Russian Foreign Minister Sergei Lavrov and U.S. Secretary of State John Kerry on Wednesday discussed "the need for decisive joint action" against the Al-Nusra Front, an Al-Qaeda-linked jihadist group in Syria, Lavrov's office said.
The pair talked by phone about the situation in Syria, "particularly the need for decisive joint action against the Al-Nusra Front, as Russia has constantly proposed," the Russian ministry said in a statement.
Russia last month floated a proposal for joint air strikes with the United States against jihadists in Syria but the offer was swiftly rejected.
The Pentagon said on May 20 that American forces "do not collaborate or coordinate with the Russians on any operations in Syria," adding that Washington and Moscow had separate military objectives there.
"Russian operations are supporting and enabling the Assad regime, and our focus is solely on degrading and defeating ISIL," Pentagon spokesman Jeff Davis said, referring to the principal jihadist group in Syria, the so-called Islamic State or ISIS.
The United States and Russia are partners in the so-called Vienna diplomatic process of the International Support Group for Syria, which met last month but made no notable progress.
A cessation of hostilities between the government and non-jihadist opposition groups took effect on February 27 but it has failed to build into a durable truce.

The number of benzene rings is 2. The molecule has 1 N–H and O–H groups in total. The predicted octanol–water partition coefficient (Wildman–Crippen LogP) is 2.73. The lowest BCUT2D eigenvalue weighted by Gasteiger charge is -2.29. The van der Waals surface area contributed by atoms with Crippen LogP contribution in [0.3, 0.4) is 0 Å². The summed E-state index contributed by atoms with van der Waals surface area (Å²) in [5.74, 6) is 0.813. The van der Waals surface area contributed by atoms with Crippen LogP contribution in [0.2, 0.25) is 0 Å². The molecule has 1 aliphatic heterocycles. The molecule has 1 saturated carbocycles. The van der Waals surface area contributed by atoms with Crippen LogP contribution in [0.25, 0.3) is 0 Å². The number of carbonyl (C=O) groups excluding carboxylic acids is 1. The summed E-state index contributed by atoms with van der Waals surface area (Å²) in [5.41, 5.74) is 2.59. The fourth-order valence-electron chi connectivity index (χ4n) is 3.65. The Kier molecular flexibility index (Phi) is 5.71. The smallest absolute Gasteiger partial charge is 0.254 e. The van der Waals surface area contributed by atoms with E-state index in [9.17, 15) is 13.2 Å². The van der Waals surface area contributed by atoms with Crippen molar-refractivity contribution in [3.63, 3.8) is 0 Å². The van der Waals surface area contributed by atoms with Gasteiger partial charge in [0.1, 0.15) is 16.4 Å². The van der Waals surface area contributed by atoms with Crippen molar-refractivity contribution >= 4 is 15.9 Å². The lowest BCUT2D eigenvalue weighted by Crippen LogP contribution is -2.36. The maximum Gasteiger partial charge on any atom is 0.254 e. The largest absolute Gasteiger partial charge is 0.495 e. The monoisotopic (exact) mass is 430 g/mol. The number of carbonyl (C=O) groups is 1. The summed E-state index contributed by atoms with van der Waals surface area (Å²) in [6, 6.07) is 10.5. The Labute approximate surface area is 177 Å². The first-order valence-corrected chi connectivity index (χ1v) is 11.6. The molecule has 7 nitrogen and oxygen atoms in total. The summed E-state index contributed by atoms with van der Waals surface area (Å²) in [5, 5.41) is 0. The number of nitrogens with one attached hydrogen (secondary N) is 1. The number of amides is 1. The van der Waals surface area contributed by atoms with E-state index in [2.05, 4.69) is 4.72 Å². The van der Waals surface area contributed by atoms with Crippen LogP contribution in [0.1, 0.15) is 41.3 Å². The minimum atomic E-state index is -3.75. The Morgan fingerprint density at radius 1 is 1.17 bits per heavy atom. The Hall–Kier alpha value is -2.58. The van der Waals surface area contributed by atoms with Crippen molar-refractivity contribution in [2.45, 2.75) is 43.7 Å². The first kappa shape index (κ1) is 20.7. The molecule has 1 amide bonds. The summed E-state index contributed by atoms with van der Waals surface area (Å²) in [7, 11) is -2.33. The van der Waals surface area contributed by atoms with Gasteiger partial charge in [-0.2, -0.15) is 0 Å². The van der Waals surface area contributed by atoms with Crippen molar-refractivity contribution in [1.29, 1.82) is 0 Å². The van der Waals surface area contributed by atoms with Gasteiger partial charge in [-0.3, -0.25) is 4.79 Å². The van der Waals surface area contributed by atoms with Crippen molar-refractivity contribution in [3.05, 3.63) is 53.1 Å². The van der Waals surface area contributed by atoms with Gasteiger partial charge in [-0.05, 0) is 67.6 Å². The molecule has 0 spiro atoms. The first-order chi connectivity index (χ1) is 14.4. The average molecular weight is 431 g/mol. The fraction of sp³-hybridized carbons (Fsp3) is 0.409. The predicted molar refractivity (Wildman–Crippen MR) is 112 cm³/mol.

One factor in the complex equation has been Moscow's air campaign in support of its Damascus ally.
It has been criticized for targeting non-jihadist rebels as well as Al-Qaeda and ISIS. At one point, in fact, France said that 90% of Russian airstrikes have targeted "moderate" rebels in a bid to prop up Syrian President Bashar Al-Assad.
On Wednesday, Russian officials said a 48-hour truce in the town of Daraya had been agreed "with the leadership and the American side" to help deliver aid to the population.
At least 280,000 people have been killed and more than half of Syria's population have fled their homes since the conflict erupted in 2011.
AFP contributed to this report.